“All things are made up of atoms.”
States of matter
Solid, liquid, gas, and plasma
State of Solids
- Has definite shape and volume
- High density and not very compressible
- Does not depend on the shape of the container (doesn’t fill it in)
State of Liquids
- Has a fixed volume
- Takes the shape of container
- Less dense than solids
- Almost incompressible
State of Gases
- Takes the shape of the container
- Takes the volume of container (this means that the gas molecules can be spread out evenly in the container or compressed in a smaller container. The volume is when the molecules are evenly distributed.)
- Can be compressed
- Gases are in the gaseous state at room temperature
- Gases have more energy than liquids, and solids.
- Gases are less dense.
State of Plasma
Plasma is simply an ionized gas, where the gas is charged with free electrons and positive ions because of the amount of energy plasma contains.
Unit 2.3 – Describe the various units used to measure pressure and conversions
There are several units that pressure is measured in. The unit Pascal is the S.I unit is equivalent to 1 N per square metre. To compare the unit Pascal to Atmosphere pressure of Atm, 101.3 kPa is for 1 Atm. In addition, the unit Torr named after Torricelli is equivalent to the amount of mercury displaced by the mercury barometer of 760mm, therefore 760 Torr = 760mm of Hg. For simplicity sake, all units can be compared to 1 Atmosphere, which is equivalent to 760 mm of Hg, 760 Torr, 101.3kPa, and 14.7 Psi.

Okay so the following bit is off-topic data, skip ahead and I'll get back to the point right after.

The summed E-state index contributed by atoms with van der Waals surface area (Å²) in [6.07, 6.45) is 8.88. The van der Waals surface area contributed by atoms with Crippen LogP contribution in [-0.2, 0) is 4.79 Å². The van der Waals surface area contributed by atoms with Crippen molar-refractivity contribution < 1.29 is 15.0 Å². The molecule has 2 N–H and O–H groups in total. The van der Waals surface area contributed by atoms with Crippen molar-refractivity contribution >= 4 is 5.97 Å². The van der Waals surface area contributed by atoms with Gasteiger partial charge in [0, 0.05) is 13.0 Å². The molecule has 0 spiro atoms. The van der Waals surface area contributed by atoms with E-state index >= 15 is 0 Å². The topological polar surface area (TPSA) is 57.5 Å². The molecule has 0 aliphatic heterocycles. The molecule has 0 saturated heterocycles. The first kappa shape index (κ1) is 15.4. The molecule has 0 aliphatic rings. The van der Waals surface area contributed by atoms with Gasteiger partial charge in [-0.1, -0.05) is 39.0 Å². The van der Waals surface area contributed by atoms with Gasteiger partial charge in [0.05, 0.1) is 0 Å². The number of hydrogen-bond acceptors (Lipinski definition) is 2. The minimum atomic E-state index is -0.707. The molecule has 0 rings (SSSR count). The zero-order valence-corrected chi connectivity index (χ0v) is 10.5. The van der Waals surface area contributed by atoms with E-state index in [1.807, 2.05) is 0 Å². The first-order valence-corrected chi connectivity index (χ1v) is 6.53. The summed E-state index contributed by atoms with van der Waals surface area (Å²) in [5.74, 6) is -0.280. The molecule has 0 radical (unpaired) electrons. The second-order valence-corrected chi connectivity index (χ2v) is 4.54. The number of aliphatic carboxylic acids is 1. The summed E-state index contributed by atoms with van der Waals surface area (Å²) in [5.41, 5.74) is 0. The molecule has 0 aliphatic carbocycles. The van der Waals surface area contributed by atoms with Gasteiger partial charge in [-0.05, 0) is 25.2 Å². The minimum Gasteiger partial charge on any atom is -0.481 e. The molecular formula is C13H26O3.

|Unit||Compared to 1 atm||Compared to 1 kPa|
|KPa||1 atm = 101.3 kPa|
|mmHg||1 atm = 760 mmHg||1 kPa = 7.501 mmHg|
|torr||1 atm = 760 torr||1 kPa = 7.501 torr|
|psi||1 atm = 14.7 psi||1 kPa = 0.145 psi|
|atm||1 kPa = 0.009869 atm|
To convert an unit, since they are all proportional, use dimensional analysis to convert the units.
Converting 160kPa to all other units…
160kPa = 1.58atm
- Identify the abundances of the naturally occurring gases in the atmosphere and examine how these abundances have changed over geologic time.
- Example the historical development of the measurement of pressure. Examples: contributions of Galileo, Toricelli, Otto von Guericke, Pascal, Huygens, Dalton, Gay-Lussac
- Describe the various units used to measure pressure and conversions
- Boyle’s Law
- Charles’ Law
- Gay-Lussac’s Law
- Combined Gas Law
- Conceptual Questions